Nav Canada considering closing station at West Kootenay Regional Airport

The organization is conducting a service review at Castlegar’s airport

There has been COVID-19 exposures at two elementary schools in District 42. (Image courtesy CDC)
Interior Health reports 24 additional COVID-19 cases

This includes three school exposures in Kelowna

Above, MLA-elect Doug Clovechok cast his vote early. He says he’s ready to get back to work for his constituents. Photo submitted
MLA Clovechok re-elected; ready to get back to work on Golden priorities

Clovechok says he’s ready to get back to work on issues like lower canyon access and water bottling.

Provincial health officer Dr. Bonnie Henry updates the COVID-19 situation, B.C. legislature, Oct. 26, 2020. (B.C. government)
B.C.’s COVID-19 case count jumps by 287, another senior home outbreak

Two more deaths recorded, community outbreak in Okanagan

An untitled Emily Carr painting of Finlayson Point was donated to the Art Gallery of Greater Victoria by brothers Ian and Andrew Burchett. The painting had been in their family for several decades. (Courtesy of the Art Gallery of Greater Victoria)
Never before seen painting by famed B.C. artist Emily Carr gifted to Victoria gallery

Painting among several donated to Art Gallery of Greater Victoria

The B.C. Centre for Disease control is telling people to keep an eye out for the poisonous death cap mushroom, which thrives in fall weather conditions. (Paul Kroeger/BCCDC)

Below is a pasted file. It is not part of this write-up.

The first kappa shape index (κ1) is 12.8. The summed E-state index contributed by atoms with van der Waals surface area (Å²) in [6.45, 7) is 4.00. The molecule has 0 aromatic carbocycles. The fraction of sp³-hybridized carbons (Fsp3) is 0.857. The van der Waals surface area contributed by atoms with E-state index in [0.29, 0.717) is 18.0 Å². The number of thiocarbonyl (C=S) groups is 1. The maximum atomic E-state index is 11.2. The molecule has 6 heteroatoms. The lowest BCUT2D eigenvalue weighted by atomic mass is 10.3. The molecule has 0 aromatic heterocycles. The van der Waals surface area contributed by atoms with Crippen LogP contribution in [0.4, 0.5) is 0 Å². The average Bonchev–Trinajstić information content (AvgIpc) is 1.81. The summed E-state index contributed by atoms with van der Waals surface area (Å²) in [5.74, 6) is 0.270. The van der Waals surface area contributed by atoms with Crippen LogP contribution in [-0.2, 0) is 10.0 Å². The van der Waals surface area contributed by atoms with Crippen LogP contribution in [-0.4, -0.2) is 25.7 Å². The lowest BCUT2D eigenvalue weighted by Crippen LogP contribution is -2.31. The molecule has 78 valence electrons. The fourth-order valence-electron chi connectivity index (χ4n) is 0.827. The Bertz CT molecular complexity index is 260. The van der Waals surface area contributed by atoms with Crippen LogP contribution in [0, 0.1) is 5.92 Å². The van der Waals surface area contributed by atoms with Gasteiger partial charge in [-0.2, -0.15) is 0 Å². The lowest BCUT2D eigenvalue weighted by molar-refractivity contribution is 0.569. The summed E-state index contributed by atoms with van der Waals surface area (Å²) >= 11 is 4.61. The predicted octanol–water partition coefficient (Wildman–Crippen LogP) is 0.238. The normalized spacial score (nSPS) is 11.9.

Highly poisonous death cap mushroom discovered in Comox

This marks first discovery on Vancouver Island outside Greater Victoria area

100 Mile Conservation officer Joel Kline gingerly holds an injured but very much alive bald eagle after extracting him from a motorist’s minivan. (Photo submitted)
Rescued bald eagle that came to life in B.C. man’s car had lead poisoning

Bird is on medication and recovering in rehab centre

In May 2019, Brennan Joel Metlewsky and Jordan Robert Kupser were charged with attempted murder, robbery and aggravated assault stemming from an incident that took place in Vernon in 2017. (Facebook photo)
Attempted murder charges dropped for pair accused in Vernon stabbing

Brennan Metlewsky and Jordan Kupser will appear in Supreme Court to set a new trial date

Eric Termuende and the Emily Dahl Foundation are presenting a virtual ‘fireside conversation’ on modern happiness from the stage of the Powerhouse Theatre in Vernon Nov. 3, 2020, at 7 p.m. (YouTube)
Mental health advocate joins happiness chat in North Okanagan

Versed public speaker teams up with Emily Dahl Foundation to equip virtual guests with tools to live a happier life

Join Black Press Media and Do Some Good

Pay it Forward program supports local businesses in their community giving

A boat moored at Turtle Bay Marina was reported stolen Oct. 1 and remains under investigation. (Contributed)
North Okanagan crimes remain unsolved

Boat stolen from marina, theft of siding and vehicle break and enter

Janet Austin, lieutenant governor of B.C., was presented with the first poppy of the Royal Canadian Legion’s 2020 Poppy Campaign on Wednesday. (Kendra Crighton/News Staff)
PHOTOS: B.C. Lieutenant Governor receives first poppy to kick off 2020 campaign

Janet Austin ‘honour and a privileged’ to receive the poppy

Most Read